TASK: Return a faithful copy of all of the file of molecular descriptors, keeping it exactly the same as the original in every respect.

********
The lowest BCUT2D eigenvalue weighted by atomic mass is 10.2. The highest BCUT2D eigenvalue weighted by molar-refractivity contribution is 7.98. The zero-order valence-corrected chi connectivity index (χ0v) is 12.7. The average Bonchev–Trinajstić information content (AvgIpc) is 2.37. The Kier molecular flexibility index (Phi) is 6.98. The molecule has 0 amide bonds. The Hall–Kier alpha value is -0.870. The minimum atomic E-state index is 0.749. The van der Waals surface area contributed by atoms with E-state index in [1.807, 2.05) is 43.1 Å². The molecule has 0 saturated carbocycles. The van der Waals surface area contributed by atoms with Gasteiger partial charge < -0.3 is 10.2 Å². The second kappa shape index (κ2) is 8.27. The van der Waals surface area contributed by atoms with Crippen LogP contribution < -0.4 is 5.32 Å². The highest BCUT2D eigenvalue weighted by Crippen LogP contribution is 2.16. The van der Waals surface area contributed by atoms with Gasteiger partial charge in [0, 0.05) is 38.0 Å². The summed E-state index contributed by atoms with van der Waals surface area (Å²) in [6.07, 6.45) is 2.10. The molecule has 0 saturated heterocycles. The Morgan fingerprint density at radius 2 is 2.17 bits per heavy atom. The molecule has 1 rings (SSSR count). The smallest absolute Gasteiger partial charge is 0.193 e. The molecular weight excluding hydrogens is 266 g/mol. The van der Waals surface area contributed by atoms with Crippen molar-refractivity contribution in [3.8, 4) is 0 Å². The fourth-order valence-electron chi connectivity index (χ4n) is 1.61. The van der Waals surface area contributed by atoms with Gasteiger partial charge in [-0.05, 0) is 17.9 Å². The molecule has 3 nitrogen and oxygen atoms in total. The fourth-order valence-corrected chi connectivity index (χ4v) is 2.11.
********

The lowest BCUT2D eigenvalue weighted by atomic mass is 10.2. The highest BCUT2D eigenvalue weighted by molar-refractivity contribution is 7.98. The zero-order valence-corrected chi connectivity index (χ0v) is 12.7. The average Bonchev–Trinajstić information content (AvgIpc) is 2.37. The Kier molecular flexibility index (Phi) is 6.98. The molecule has 0 amide bonds. The Hall–Kier alpha value is -0.870. The minimum atomic E-state index is 0.749. The van der Waals surface area contributed by atoms with E-state index in [1.807, 2.05) is 43.1 Å². The molecule has 0 saturated carbocycles. The van der Waals surface area contributed by atoms with Gasteiger partial charge < -0.3 is 10.2 Å². The second kappa shape index (κ2) is 8.27. The van der Waals surface area contributed by atoms with Crippen LogP contribution < -0.4 is 5.32 Å². The highest BCUT2D eigenvalue weighted by Crippen LogP contribution is 2.16. The van der Waals surface area contributed by atoms with Gasteiger partial charge in [0, 0.05) is 38.0 Å². The summed E-state index contributed by atoms with van der Waals surface area (Å²) in [6.07, 6.45) is 2.10. The molecule has 0 saturated heterocycles. The Morgan fingerprint density at radius 2 is 2.17 bits per heavy atom. The molecule has 1 rings (SSSR count). The smallest absolute Gasteiger partial charge is 0.193 e. The molecular weight excluding hydrogens is 266 g/mol. The van der Waals surface area contributed by atoms with Crippen molar-refractivity contribution in [3.8, 4) is 0 Å². The fourth-order valence-electron chi connectivity index (χ4n) is 1.61. The van der Waals surface area contributed by atoms with Gasteiger partial charge in [-0.05, 0) is 17.9 Å². The molecule has 3 nitrogen and oxygen atoms in total. The fourth-order valence-corrected chi connectivity index (χ4v) is 2.11.